Miller, Tim. Bone Antler Stone. The High Window Press, 2018. Paperback, 92 pp.
—–Tim Miller’s excellent Bone Antler Stone is a book of poems about prehistoric Northern Europe. However, more than that, it is an act of powerful sympathetic imagination that forges a connection between lost cultures and our own and that reminds us of our commonality as a species. Miller divides the book into four sections: “Landscapes & Rituals,” “Burials,” “Artefacts,” and “Orkney,” this last section being essentially a pilgrimage on which the poet is joined by the spirit of the ancient Greek explorer and geographer Pytheas.
—–The book spans vast reaches of time and space: time periods range from 35,000 BC to AD 200, and locations range from Denmark in the north, to Spain in the south, to Russia in the east, to Ireland in the west. Appropriately, the poems’ voices display range as well: from tribal first-person plural, to voices of the individual dead, to third-person objective, to first-person in which the speaker is the poet himself. The book also includes maps and an informative two-page “Note.”
—–The poems themselves are mostly short, unrhymed, and as sturdily built as their subject matter. The tone is reverent and full of awe for the people, their artifacts, and the landscape itself. Take these lines from the impressive multi-sectioned poem “Chauvet, Lascaux, Altamira”:
———-And to this light I mix my colors with cave water,
———-I mix my colors with blood and vegetable oil—
———-and from the sweat of the stones and the heat of my light
———-an animal appears beneath my hands,
———-all surrounded by juniper green and unforgettable song.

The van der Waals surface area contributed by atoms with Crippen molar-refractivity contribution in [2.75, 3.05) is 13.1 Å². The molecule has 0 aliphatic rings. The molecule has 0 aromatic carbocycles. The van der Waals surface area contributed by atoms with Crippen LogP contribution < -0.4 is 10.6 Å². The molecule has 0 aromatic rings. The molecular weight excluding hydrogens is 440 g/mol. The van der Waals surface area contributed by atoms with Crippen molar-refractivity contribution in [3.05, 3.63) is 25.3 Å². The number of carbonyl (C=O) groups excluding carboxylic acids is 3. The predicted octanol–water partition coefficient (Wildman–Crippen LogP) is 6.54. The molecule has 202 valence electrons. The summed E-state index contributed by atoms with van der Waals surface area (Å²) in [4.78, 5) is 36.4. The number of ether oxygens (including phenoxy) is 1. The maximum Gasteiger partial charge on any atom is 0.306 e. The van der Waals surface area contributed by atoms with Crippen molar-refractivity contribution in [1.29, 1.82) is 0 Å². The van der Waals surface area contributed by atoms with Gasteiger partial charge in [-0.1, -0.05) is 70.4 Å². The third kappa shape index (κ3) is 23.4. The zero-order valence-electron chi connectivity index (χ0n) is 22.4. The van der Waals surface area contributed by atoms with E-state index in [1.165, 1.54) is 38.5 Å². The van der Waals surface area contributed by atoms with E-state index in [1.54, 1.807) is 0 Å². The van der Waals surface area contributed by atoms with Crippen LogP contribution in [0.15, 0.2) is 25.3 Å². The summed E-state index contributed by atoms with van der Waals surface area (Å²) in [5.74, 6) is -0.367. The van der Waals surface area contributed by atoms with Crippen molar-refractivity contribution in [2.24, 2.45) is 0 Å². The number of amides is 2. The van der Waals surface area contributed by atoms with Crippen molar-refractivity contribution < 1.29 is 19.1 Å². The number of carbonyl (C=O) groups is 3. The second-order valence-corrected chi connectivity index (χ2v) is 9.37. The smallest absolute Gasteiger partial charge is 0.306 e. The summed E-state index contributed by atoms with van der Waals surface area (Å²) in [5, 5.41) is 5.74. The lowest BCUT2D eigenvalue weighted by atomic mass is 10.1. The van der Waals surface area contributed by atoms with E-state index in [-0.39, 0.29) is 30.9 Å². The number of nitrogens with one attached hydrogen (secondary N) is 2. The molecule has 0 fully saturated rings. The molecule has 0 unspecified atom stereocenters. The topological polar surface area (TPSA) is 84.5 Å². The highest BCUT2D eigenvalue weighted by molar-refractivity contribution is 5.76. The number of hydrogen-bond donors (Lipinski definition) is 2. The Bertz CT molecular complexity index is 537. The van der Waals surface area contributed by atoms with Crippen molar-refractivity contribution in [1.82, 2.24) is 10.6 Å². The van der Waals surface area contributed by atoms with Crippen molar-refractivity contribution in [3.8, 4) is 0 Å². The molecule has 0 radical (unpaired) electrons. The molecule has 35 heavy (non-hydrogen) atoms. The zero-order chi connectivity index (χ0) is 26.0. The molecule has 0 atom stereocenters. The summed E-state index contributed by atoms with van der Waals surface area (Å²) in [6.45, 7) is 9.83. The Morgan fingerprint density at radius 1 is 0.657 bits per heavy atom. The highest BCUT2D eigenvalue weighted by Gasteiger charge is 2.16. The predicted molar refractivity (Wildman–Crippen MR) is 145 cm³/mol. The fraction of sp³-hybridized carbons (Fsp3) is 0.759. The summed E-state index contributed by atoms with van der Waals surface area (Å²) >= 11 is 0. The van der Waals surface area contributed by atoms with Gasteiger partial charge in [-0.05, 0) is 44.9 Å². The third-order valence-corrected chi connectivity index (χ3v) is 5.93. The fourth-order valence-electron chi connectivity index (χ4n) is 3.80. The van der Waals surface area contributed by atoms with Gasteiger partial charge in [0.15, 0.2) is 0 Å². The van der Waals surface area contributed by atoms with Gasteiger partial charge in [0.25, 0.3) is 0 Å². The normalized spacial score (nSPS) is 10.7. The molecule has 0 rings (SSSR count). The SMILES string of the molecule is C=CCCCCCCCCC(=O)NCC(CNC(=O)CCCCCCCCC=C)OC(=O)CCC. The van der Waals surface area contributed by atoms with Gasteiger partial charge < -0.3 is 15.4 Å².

Here, the depiction of a prehistoric cave painter can serve as a metaphor for all creation.
—–Indeed, throughout the book, there is a marked awareness of art’s magic, strangeness, and immortality. Many of the people in the poems live (and die) as outsider artists within their cultures: the “hobble-headed,” lame-footed smith in “Song to the Smith”; “The Seeress of Vix,” with her “crooked look” and “knobbled walk”; and, among the “Bog Bodies,” the Haraldskaer Woman (“They didn’t dare to cut my hair / and I was thrown in alive under their envy”), the Kayhausen Boy (“But my bog dreams amid all that dead matter / were to me a song I will never leave”), and the Grauballe Man (“perhaps special, perhaps a source of shame / perhaps feared and gifted in my defect”), to name a few. Fittingly, in the book’s final poem, “The Wanderer II (Flight from Orkney),” the poet, using Pytheas as his mouthpiece, envisions his own work as a continuation of art’s regenerative power:
———-And so the motive was to make meaning and memory
———-a kind of barrow burial in bloom
———-a garlanded grave underground
———-forged with turf and stone and fire and then forgotten,
———-until a propitious step or a sudden storm
———-blows open this book’s binding
———-and lays each line out in the light again,
———-shells of syllables dotting the sand.
26 Dec. 2018